[00:14:53] So, I think it should take a concerted effort on our part. But I think the numbers could definitely be better. And I think, the larger society would benefit from that.
[00:15:04] Ray: I remember reading an article from a few years ago in Poets and Quants, where they mentioned for as much as Haas prides itself on presenting a diverse student body, only 2% of admitted students were black in a recent intake. And so, fortunately, since then, the school has taken action not only in admitting more black and underrepresented minorities, but also creating positions within the staff and the administration, specifically focused on improving DEI efforts.
[00:15:40] But going back to your experience with professor Levin and the academics, how do you think you’re going to apply what you’ve learned so far with classes into your job or career?
[00:15:52] Cheick: So, this is a good one because honestly there’s been a bit of soul searching on my part. And I think prior to coming to Haas, or even a year ago, my main thing or some of the things I was telling myself I got to be an executive at a biotech company. And I think mindset may have shifted a little bit.
[00:16:10] So I think nowadays is more directional rather than destination specific. So, I’ll expand on that. So, destination, meaning where I want to be is secondary. So, nowadays just trying to focus on growth and impact is I think having the opportunity to grow in any role I’m currently in, and also looking around and see how my impacting my surrounding and I think what are that leads me to a specific position.
[00:16:43] That’s great. But I don’t think that’s as important anymore. And as far as what I’m learning, there are things I’m interested in. I love entrepreneurship, I think I like strategy, I’m expanding on my finance skills. And I think as long as there’s growth, fulfillment, and impact, think things will work out. But I definitely plan on remaining within the biotech/healthcare space.
[00:17:06] Ray: I think it’s a good point. You made about maybe the destination isn’t really like the final, like the end all and be all.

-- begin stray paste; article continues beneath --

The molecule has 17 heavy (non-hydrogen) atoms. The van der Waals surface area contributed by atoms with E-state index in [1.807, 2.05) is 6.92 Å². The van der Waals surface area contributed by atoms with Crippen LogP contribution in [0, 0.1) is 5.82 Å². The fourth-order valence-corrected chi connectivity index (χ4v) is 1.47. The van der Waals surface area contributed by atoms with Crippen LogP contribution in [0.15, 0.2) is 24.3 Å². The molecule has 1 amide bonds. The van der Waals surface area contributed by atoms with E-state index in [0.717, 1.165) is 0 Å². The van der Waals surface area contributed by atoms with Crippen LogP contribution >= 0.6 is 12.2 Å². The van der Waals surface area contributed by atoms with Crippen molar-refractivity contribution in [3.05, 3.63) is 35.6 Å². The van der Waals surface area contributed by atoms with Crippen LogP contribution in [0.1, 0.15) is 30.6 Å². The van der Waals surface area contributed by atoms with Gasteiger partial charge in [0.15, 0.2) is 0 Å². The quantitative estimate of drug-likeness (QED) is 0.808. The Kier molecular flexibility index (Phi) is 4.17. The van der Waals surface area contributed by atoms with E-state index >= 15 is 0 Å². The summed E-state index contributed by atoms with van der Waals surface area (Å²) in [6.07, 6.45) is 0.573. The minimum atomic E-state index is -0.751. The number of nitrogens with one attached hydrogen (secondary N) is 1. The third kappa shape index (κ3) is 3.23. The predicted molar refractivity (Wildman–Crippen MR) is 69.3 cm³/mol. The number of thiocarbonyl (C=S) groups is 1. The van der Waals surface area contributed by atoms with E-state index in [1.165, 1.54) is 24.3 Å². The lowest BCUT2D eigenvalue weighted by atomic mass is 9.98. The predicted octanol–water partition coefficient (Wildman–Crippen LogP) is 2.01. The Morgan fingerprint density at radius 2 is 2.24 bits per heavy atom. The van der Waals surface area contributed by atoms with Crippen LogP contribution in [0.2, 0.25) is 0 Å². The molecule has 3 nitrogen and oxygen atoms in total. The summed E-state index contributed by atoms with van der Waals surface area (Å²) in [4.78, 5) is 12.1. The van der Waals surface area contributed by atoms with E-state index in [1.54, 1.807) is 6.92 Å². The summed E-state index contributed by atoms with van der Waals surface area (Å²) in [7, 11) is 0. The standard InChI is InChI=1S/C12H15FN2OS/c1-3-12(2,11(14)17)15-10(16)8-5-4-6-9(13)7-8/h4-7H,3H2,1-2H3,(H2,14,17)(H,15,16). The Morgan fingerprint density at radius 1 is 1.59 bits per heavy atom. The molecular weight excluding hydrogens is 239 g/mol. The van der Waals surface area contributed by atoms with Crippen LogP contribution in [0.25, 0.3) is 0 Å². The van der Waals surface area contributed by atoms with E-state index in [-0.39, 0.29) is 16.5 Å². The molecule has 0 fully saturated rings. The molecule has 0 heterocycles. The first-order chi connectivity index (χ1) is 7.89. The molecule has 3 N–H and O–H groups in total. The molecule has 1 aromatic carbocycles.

[00:17:12] I know a lot of MBA programs, you know, students go in with a mindset. Okay, I want to be an executive here or I want to be like the VP of finance at this company. But along the way, really, it’s the journey. I think that kind of Haas highlights and can provide. And I feel like if you’re happy with that journey and the destination is really just the, it means to the end, right?
[00:17:36] Cheick: Yeah, absolutely. If let’s say, for sake of having this conversation, you are a CEO at a company who doesn’t have any product on the market, your pipelines aren’t good, you are losing money, your employees are leaving the company.
[00:17:53] You are a CEO but are you really having any impact on society? You have the title by the end of the day, are you contributing to the credit good of this world? Not, but if you are contributing in a different capacity, you’re not a CEO, but your work is contributing to enhancing the welfare of society.
[00:18:13] Yes. You’re not a CEO, but I think you could walk with that satisfaction. I’ve contributed to something. So, that’s where I say, it’s not the destination, honestly, it has got to be directional.
[00:18:24] Ray: Right. Awesome. Well, we just have some lightning round questions. These are gonna just be quick Q and A’s. So, the first one for you, Cheick, what’s a book or podcast recommendation you have?
[00:18:37] Cheick: The book Give and Take by Adam Grant.
[00:18:41] Ray: Okay. Yep. Adam Grant’s a famous economist. One of my favorites reads actually. And he has, I think, also a podcast and a blog.
[00:18:48] Cheick: When I read that book really resonated with me so much. And cause I’d ended that. I think giving is the most important thing in life.
[00:18:55] Ray: And then what’s a habit that you’ve picked up during this extended shelter in place?
[00:19:00] Cheick: Actually, I would say it’s a habit that I’ve lost, which is working out. So, I used to work out all the time and because now not having access to the gym. So, that habit changed is a bite of one, not moving around. So, unfortunately, I need to work on that. Yeah.